Other differential diagnoses for the congenital epulis include fibroma, rhabdomyoma, granuloma, Epstein’s pearls, haemangioma, cephalocele, dermoid cyst, teratoma, melanocytic or pigmented neuroectodermal tumours, lymphatic malformations, schwannoma and heterotopic gastrointestinal cyst [2, 6, 16, 18].

Antenatal images of the lesion may be obtained by ultrasonography or magnetic resonance (MRI) mainly in the last weeks of pregnancy (after 25th week of intrauterine life), but the findings are not specific [2, 6]. In the cases of patients with large lesions, polyhydramnion caused by obstruction of the oral cavity was noted. In our case, the ultrasound performed in the first, second and third trimester (for the last time in the 32nd week of gestation) did not reveal any abnormality.

Surgical excision is curative and no recurrences even following incomplete excision have been reported [7, 19]. Cases of spontaneous regression of very small lesion have been reported [14, 15].

In conclusion, the congenital epulis is a rare, degenerative or reactive lesion of the oral cavity. The diagnosis is suspected clinically and the treatment by simple surgical removal has a curative effect.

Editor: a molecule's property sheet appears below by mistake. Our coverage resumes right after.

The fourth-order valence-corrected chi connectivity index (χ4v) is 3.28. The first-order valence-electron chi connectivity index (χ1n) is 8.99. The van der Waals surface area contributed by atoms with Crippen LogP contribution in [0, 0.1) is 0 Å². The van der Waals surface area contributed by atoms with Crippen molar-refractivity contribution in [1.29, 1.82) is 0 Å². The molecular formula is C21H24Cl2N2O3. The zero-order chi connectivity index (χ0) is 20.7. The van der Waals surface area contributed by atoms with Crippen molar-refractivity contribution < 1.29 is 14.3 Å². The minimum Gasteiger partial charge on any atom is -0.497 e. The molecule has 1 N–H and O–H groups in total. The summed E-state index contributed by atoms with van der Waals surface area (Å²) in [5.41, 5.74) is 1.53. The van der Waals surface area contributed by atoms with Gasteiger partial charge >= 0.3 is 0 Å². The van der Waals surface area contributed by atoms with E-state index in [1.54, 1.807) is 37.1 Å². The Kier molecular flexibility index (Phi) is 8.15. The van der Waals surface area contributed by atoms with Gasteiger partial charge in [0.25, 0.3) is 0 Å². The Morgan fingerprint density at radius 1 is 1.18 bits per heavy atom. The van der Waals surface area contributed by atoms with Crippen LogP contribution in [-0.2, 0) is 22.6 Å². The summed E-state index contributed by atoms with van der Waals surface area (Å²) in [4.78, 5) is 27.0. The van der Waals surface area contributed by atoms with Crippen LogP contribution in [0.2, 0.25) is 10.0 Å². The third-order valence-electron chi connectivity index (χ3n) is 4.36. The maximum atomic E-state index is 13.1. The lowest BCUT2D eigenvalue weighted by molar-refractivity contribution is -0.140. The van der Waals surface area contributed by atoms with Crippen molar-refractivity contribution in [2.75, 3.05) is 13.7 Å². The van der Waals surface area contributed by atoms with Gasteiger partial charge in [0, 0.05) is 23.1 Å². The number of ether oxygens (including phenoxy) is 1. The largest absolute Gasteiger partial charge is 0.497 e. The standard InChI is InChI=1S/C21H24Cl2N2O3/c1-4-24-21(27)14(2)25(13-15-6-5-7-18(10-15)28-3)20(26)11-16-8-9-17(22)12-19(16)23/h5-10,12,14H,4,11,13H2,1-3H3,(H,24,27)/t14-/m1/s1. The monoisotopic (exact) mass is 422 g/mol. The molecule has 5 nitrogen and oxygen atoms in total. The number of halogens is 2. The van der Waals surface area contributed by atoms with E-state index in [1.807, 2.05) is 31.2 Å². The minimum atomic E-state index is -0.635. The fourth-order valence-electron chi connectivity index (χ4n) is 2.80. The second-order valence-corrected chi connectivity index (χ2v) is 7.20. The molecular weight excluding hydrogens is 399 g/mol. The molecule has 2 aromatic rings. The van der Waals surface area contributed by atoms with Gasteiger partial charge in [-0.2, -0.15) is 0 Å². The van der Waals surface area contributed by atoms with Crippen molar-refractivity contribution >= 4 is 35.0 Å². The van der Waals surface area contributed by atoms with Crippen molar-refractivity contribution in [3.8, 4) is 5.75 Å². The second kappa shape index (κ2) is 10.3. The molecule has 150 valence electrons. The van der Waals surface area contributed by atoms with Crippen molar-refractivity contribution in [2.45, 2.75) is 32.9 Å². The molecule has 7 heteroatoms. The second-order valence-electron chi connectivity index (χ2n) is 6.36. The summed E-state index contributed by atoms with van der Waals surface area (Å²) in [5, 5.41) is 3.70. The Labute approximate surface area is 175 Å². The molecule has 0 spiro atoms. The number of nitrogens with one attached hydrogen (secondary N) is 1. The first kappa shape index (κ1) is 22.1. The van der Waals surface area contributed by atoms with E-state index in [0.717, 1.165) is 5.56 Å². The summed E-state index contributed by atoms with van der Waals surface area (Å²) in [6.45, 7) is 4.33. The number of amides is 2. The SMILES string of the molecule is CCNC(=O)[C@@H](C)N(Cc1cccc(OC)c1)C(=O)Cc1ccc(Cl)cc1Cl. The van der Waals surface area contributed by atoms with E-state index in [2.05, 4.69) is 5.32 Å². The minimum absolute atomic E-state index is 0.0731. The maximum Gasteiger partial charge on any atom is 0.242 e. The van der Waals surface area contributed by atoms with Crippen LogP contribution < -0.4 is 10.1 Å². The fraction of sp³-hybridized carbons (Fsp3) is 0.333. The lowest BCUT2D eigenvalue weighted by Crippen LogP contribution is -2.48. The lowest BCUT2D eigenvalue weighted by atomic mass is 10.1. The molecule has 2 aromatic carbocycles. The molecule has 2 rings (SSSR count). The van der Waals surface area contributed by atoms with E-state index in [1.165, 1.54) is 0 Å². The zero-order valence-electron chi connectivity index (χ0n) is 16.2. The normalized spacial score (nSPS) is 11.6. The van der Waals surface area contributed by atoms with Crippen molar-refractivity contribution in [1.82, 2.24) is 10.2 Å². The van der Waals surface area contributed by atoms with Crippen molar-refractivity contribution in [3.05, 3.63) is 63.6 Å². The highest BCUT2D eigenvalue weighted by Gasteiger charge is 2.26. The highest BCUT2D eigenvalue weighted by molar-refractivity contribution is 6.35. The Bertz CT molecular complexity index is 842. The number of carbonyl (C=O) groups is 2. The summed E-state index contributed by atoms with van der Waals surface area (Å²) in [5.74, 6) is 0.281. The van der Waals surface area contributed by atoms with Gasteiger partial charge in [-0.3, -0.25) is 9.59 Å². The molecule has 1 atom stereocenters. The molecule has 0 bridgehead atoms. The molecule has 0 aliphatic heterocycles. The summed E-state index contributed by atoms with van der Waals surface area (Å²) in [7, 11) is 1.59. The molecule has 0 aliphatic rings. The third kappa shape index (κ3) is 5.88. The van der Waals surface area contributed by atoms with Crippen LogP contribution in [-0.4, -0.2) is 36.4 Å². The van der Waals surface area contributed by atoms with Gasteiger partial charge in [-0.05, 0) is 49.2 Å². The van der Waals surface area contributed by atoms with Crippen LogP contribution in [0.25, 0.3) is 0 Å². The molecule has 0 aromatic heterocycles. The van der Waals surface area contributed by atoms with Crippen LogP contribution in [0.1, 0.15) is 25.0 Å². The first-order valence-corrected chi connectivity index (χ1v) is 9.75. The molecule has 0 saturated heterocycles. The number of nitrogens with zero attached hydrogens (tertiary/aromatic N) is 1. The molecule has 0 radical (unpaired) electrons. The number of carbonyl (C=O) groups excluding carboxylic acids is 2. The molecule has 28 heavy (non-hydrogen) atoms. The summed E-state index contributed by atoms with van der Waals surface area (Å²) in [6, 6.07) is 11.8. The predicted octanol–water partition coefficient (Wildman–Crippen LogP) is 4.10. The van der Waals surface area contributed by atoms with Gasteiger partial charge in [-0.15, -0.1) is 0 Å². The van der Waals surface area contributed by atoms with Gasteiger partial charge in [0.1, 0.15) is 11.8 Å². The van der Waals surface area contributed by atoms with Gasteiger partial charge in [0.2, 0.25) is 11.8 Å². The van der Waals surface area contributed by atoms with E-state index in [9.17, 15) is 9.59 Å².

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Address for correspondence

Monika Dzieniecka , MD

Department of Clinical Pathomorphology

Research Institute of the Polish Mother’s Memorial Hospital

ul. Rzgowska 281/289

93-338 Łódź, Poland

tel. +48 42 271 12 85

e-mail: chicamonika@yahoo.es
Copyright: © 2011 Polish Association of Pathologists and the Polish Branch of the International Academy of Pathology This is an Open Access article distributed under the terms of the Creative Commons Attribution-NonCommercial-ShareAlike 4.0 International (CC BY-NC-SA 4.0) License (http://creativecommons.org/licenses/by-nc-sa/4.0/), allowing third parties to copy and redistribute the material in any medium or format and to remix, transform, and build upon the material, provided the original work is properly cited and states its license.